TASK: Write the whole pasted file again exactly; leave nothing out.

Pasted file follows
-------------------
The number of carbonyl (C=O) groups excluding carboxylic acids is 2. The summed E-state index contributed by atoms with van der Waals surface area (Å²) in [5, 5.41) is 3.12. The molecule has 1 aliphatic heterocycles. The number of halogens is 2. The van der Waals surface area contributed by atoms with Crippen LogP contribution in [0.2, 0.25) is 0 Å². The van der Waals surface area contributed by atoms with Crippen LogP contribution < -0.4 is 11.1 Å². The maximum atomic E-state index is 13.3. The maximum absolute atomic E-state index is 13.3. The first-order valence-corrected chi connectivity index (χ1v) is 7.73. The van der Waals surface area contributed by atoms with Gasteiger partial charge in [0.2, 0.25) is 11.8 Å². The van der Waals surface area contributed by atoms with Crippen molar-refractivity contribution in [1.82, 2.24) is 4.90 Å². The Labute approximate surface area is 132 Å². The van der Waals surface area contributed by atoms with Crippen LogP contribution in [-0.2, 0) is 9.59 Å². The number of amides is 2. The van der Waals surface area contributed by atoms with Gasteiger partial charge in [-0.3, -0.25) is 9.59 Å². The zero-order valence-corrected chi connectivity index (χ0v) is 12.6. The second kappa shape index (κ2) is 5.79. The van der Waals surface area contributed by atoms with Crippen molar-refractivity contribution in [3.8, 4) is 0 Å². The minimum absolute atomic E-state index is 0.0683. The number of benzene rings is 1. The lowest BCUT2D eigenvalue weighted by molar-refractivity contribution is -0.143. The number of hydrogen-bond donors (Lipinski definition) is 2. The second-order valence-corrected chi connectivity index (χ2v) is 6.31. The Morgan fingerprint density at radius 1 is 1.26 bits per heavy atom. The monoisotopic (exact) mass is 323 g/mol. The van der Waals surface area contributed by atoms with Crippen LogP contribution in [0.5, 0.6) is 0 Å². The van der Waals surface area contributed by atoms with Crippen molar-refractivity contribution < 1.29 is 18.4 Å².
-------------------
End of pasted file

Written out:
The number of carbonyl (C=O) groups excluding carboxylic acids is 2. The summed E-state index contributed by atoms with van der Waals surface area (Å²) in [5, 5.41) is 3.12. The molecule has 1 aliphatic heterocycles. The number of halogens is 2. The van der Waals surface area contributed by atoms with Crippen LogP contribution in [0.2, 0.25) is 0 Å². The van der Waals surface area contributed by atoms with Crippen LogP contribution < -0.4 is 11.1 Å². The maximum atomic E-state index is 13.3. The maximum absolute atomic E-state index is 13.3. The first-order valence-corrected chi connectivity index (χ1v) is 7.73. The van der Waals surface area contributed by atoms with Gasteiger partial charge in [0.2, 0.25) is 11.8 Å². The van der Waals surface area contributed by atoms with Crippen molar-refractivity contribution in [1.82, 2.24) is 4.90 Å². The Labute approximate surface area is 132 Å². The van der Waals surface area contributed by atoms with Crippen LogP contribution in [-0.2, 0) is 9.59 Å². The number of amides is 2. The van der Waals surface area contributed by atoms with Gasteiger partial charge in [-0.3, -0.25) is 9.59 Å². The zero-order valence-corrected chi connectivity index (χ0v) is 12.6. The second kappa shape index (κ2) is 5.79. The van der Waals surface area contributed by atoms with Crippen molar-refractivity contribution in [3.8, 4) is 0 Å². The minimum absolute atomic E-state index is 0.0683. The number of benzene rings is 1. The lowest BCUT2D eigenvalue weighted by molar-refractivity contribution is -0.143. The number of hydrogen-bond donors (Lipinski definition) is 2. The second-order valence-corrected chi connectivity index (χ2v) is 6.31. The Morgan fingerprint density at radius 1 is 1.26 bits per heavy atom. The monoisotopic (exact) mass is 323 g/mol. The van der Waals surface area contributed by atoms with Crippen LogP contribution in [0.5, 0.6) is 0 Å². The van der Waals surface area contributed by atoms with Crippen molar-refractivity contribution < 1.29 is 18.4 Å².